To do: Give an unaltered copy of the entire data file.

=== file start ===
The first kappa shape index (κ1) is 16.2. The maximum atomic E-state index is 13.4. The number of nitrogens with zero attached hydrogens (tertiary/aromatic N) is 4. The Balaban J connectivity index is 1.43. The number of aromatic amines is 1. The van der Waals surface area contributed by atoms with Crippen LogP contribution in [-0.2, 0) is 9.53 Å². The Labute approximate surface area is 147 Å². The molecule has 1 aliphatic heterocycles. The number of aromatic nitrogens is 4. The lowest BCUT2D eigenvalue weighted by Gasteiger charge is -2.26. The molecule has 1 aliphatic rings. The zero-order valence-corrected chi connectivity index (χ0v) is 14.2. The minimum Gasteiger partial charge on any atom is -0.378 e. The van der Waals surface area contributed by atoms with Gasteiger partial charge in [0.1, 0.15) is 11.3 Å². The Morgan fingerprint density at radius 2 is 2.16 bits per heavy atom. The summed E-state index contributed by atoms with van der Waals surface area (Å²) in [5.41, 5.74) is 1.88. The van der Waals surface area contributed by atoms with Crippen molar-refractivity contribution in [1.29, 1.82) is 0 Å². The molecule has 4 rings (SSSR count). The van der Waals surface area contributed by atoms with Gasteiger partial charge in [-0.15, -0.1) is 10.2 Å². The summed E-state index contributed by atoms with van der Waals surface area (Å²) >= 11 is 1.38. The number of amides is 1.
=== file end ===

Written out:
The first kappa shape index (κ1) is 16.2. The maximum atomic E-state index is 13.4. The number of nitrogens with zero attached hydrogens (tertiary/aromatic N) is 4. The Balaban J connectivity index is 1.43. The number of aromatic amines is 1. The van der Waals surface area contributed by atoms with Crippen LogP contribution in [-0.2, 0) is 9.53 Å². The Labute approximate surface area is 147 Å². The molecule has 1 aliphatic heterocycles. The number of aromatic nitrogens is 4. The lowest BCUT2D eigenvalue weighted by Gasteiger charge is -2.26. The molecule has 1 aliphatic rings. The zero-order valence-corrected chi connectivity index (χ0v) is 14.2. The minimum Gasteiger partial charge on any atom is -0.378 e. The van der Waals surface area contributed by atoms with Gasteiger partial charge in [0.1, 0.15) is 11.3 Å². The Morgan fingerprint density at radius 2 is 2.16 bits per heavy atom. The summed E-state index contributed by atoms with van der Waals surface area (Å²) in [5.41, 5.74) is 1.88. The van der Waals surface area contributed by atoms with Crippen molar-refractivity contribution in [1.29, 1.82) is 0 Å². The molecule has 4 rings (SSSR count). The van der Waals surface area contributed by atoms with Gasteiger partial charge in [-0.15, -0.1) is 10.2 Å². The summed E-state index contributed by atoms with van der Waals surface area (Å²) >= 11 is 1.38. The number of amides is 1.